Tuesday, August 28, 2012

Terminology: Part 4 in a Series

A few more old time terminology references found in 1896 editions of the Forum:

"Cross bats" - a way of saying that two teams will play each other
"Did the business" - caused something to happen (a negative event in the Forum's reference)
"Have a snap" - have success; similar to the saying "it was a snap", meaning it was easy
"Rubber" - used to describe home plate; also used to describe the pitcher's rubber, which is the sole use of the term today
"Try conclusions" - a way of saying that two teams will play each other

Sunday, August 26, 2012

The Comiskey Connection

Charles Comiskey managed the St. Paul Saints of the Western League from 1895 to 1899, occasionally taking the field for the team. A career .264 hitter in 13 major league seasons, Comiskey later gained recognition as the cheapskate owner of the Chicago White Sox of the American League. Interestingly, his brother Ignatius, who was a deaf/mute, played baseball for the Crookston team in 1896. The Crookston Giants club played teams from Fargo and Moorhead during the course of the summer. On August 13, the younger Comiskey broke his arm in two places when one of the team's wagons tipped over following a game against Morris, MN. Sadly, Ignatius Comiskey died of a heart condition at age 25. He was found in Charles's house in Chicago on July 3, 1900.

St. Paul Globe August 14, 1896 p.5 "Young Comiskey Injured"

St Paul Globe July 4, 1900 p.8 "Ignatius Comiskey Dead"

Saturday, August 25, 2012

Let's Play Some Hobos!

The situation: You are a professional minor league baseball team and your league has ties to nationally organized baseball. You just finished your shortened season in a respectable second place. You are waiting for your league to transfer a team from one town to another, so you and the other clubs can continue playing.

So what do you do with your off-day? Well, its also 1897, so you play a game against some hobos, of course!

On August 2, 1897, the Grand Forks Senators and the other Red River Valley League teams were anxiously awaiting the transfer of the bankrupt Wahpeton-Breckenridge team to Crookston. The newly constituted league was scheduled to kick off with a game between Grand Forks and Crookston, a rivalry that promised to be exciting for both towns. While the Senators waited for the details to fall into place, they wanted to stay sharp, so they scheduled a game for Monday afternoon. Their opponent? Local hobos, or more specifically, migrant workers who were in the valley to assist with the harvest season. As strange as it may sound, Grand Forks took on a team with players claiming nicknames such as "Shorty Swatts", "Pie-faced Charley", and "Bowlegged Pete", among others.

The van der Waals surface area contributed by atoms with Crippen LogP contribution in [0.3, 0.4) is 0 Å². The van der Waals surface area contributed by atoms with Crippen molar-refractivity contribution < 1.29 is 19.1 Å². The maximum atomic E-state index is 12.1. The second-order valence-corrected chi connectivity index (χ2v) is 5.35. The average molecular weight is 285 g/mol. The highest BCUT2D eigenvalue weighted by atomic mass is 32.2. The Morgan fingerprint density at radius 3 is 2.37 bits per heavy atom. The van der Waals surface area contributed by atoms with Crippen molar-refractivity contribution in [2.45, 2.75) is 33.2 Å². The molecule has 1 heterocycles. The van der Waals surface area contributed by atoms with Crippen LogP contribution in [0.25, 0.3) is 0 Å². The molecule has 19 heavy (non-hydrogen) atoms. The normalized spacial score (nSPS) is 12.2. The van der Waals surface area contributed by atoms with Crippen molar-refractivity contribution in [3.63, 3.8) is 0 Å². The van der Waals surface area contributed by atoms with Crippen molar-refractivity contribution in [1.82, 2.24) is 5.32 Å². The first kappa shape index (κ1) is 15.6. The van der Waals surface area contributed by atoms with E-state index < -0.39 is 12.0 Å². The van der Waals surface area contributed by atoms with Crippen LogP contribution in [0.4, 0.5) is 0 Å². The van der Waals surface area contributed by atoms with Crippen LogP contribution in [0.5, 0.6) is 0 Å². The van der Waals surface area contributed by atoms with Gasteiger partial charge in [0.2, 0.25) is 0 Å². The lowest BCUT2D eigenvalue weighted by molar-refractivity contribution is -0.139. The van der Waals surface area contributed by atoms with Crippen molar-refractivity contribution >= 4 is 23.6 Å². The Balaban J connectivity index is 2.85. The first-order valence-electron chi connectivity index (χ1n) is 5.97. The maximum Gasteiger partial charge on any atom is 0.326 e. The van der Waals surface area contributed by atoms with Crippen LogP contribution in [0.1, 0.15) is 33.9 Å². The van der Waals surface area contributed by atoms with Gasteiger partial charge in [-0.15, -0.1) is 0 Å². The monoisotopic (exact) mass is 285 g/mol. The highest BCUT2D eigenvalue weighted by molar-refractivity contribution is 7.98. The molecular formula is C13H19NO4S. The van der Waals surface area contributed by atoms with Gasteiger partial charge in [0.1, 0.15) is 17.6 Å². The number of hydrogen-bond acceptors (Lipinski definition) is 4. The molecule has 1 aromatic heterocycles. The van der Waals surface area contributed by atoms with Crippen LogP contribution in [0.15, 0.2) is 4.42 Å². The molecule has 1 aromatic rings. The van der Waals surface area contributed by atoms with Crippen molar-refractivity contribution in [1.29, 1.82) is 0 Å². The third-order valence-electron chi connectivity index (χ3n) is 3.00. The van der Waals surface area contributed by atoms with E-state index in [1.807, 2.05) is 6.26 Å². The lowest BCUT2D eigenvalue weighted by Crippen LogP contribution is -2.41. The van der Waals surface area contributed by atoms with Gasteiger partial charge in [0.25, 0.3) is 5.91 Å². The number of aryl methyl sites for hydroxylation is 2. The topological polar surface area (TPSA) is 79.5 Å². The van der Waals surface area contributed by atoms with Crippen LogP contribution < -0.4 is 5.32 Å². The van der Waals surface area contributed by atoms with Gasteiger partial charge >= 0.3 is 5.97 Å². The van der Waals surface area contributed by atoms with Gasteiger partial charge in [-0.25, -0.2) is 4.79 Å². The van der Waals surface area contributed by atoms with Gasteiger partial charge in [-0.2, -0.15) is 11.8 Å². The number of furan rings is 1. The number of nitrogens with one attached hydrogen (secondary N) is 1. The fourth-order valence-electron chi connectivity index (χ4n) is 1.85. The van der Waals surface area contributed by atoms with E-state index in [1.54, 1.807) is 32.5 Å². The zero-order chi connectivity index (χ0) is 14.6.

Though the Herald took a shot at the work ethic of the region's migrant workers, the paper didn't have much to brag about in its account of the game. That is because, amazingly, the Senators lost the five-inning contest 3-2. How the Grand Forks club managed to lose the game is hard to conceive, but the hobos apparently had a fair amount of baseball talent. Pitcher "Milwaukee Mike" earned praise for having "as many graceful curves as a ballet dancer", and the game account also lauded the team's fielding and base-running abilities. Furthermore, without a box score, it is unclear whether the full squad of Senators joined in the challenge of playing against the "weary willies". Only pitcher Hoar and Joe Marshall are mentioned by name as participating in the game for Grand Forks. Hoar started on the mound for the Senators, and was later replaced by Marshall, who notably did not pitch in any other game for Grand Forks during the season. And to be fair to the hobos, minor league baseball players in the era were often equally nomadic and of questionable character. Also, it is not a stretch of the imagination to say that some minor leaguers both played baseball and performed farm labor as means of income. In any event, the anonymous group of vagrants notched the win over the Senators in what the Herald reported simply as "a unique game of ball."

Grand Forks Herald August 3, 1897 p.4 "Hobos at Ball"

Wednesday, August 22, 2012

Lee Roberts Later in Life

Lee "Reddy" Roberts

Fargo pitcher/manager Lee Roberts (far right) with his son Vern (mid-right), grandson Ken (mid-left), and mother Matilda (left). Lee reminds me of Connie Mack in this picture, but it's probably just because of his hat. But maybe he has that "field general" quality, too - he was Fargo's manager for several years. Lee was about 56 years old when this photo was taken. Strong hand-eye coordination apparently ran in Lee's family. His son Vern was an accomplished pilot.

The photo was taken in Fargo in 1927.
Thanks to Hubbard Neighbour of Moline, IL for locating this picture for me.